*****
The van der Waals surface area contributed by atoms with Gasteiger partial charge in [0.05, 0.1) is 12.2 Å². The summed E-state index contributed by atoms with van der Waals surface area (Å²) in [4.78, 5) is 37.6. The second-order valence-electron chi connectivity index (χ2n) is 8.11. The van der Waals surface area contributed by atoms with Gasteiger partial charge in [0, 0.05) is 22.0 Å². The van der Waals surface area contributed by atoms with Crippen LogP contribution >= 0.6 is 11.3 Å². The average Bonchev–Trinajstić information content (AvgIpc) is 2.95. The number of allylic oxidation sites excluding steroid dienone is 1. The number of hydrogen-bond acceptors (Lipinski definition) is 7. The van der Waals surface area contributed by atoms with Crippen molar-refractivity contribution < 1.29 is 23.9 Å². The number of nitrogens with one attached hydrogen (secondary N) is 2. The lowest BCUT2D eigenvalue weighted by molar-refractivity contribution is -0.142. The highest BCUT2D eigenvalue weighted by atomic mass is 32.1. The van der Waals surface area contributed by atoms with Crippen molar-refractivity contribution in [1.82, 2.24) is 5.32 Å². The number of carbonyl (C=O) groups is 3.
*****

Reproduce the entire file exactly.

The van der Waals surface area contributed by atoms with Gasteiger partial charge in [0.05, 0.1) is 12.2 Å². The summed E-state index contributed by atoms with van der Waals surface area (Å²) in [4.78, 5) is 37.6. The second-order valence-electron chi connectivity index (χ2n) is 8.11. The van der Waals surface area contributed by atoms with Gasteiger partial charge in [0, 0.05) is 22.0 Å². The van der Waals surface area contributed by atoms with Crippen LogP contribution >= 0.6 is 11.3 Å². The average Bonchev–Trinajstić information content (AvgIpc) is 2.95. The number of allylic oxidation sites excluding steroid dienone is 1. The number of hydrogen-bond acceptors (Lipinski definition) is 7. The van der Waals surface area contributed by atoms with Crippen molar-refractivity contribution < 1.29 is 23.9 Å². The number of nitrogens with one attached hydrogen (secondary N) is 2. The lowest BCUT2D eigenvalue weighted by molar-refractivity contribution is -0.142. The highest BCUT2D eigenvalue weighted by atomic mass is 32.1. The van der Waals surface area contributed by atoms with Crippen molar-refractivity contribution in [1.82, 2.24) is 5.32 Å². The number of carbonyl (C=O) groups is 3.